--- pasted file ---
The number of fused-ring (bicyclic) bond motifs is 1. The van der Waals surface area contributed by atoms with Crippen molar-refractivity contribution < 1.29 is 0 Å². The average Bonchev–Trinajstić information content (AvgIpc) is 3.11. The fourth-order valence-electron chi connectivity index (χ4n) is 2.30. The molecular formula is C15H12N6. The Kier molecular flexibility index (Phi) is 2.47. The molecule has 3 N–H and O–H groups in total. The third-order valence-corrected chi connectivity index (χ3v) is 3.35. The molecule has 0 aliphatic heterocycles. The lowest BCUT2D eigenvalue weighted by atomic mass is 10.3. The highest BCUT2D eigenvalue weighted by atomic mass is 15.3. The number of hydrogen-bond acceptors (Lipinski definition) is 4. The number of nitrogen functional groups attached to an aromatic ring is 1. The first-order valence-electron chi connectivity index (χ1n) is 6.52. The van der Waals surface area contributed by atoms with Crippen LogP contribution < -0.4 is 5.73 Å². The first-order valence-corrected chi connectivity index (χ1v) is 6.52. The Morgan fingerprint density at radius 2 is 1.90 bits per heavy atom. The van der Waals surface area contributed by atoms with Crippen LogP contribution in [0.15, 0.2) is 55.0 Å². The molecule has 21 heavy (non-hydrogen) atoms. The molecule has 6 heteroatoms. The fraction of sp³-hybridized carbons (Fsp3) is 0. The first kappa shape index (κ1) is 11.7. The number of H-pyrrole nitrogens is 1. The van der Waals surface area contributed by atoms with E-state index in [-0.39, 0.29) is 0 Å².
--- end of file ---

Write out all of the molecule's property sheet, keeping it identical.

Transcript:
The number of fused-ring (bicyclic) bond motifs is 1. The van der Waals surface area contributed by atoms with Crippen molar-refractivity contribution < 1.29 is 0 Å². The average Bonchev–Trinajstić information content (AvgIpc) is 3.11. The fourth-order valence-electron chi connectivity index (χ4n) is 2.30. The molecular formula is C15H12N6. The Kier molecular flexibility index (Phi) is 2.47. The molecule has 3 N–H and O–H groups in total. The third-order valence-corrected chi connectivity index (χ3v) is 3.35. The molecule has 0 aliphatic heterocycles. The lowest BCUT2D eigenvalue weighted by atomic mass is 10.3. The highest BCUT2D eigenvalue weighted by atomic mass is 15.3. The number of hydrogen-bond acceptors (Lipinski definition) is 4. The number of nitrogen functional groups attached to an aromatic ring is 1. The first-order valence-electron chi connectivity index (χ1n) is 6.52. The van der Waals surface area contributed by atoms with Crippen LogP contribution < -0.4 is 5.73 Å². The first-order valence-corrected chi connectivity index (χ1v) is 6.52. The Morgan fingerprint density at radius 2 is 1.90 bits per heavy atom. The van der Waals surface area contributed by atoms with Crippen LogP contribution in [0.15, 0.2) is 55.0 Å². The molecule has 21 heavy (non-hydrogen) atoms. The molecule has 6 heteroatoms. The fraction of sp³-hybridized carbons (Fsp3) is 0. The first kappa shape index (κ1) is 11.7. The number of H-pyrrole nitrogens is 1. The van der Waals surface area contributed by atoms with E-state index in [-0.39, 0.29) is 0 Å².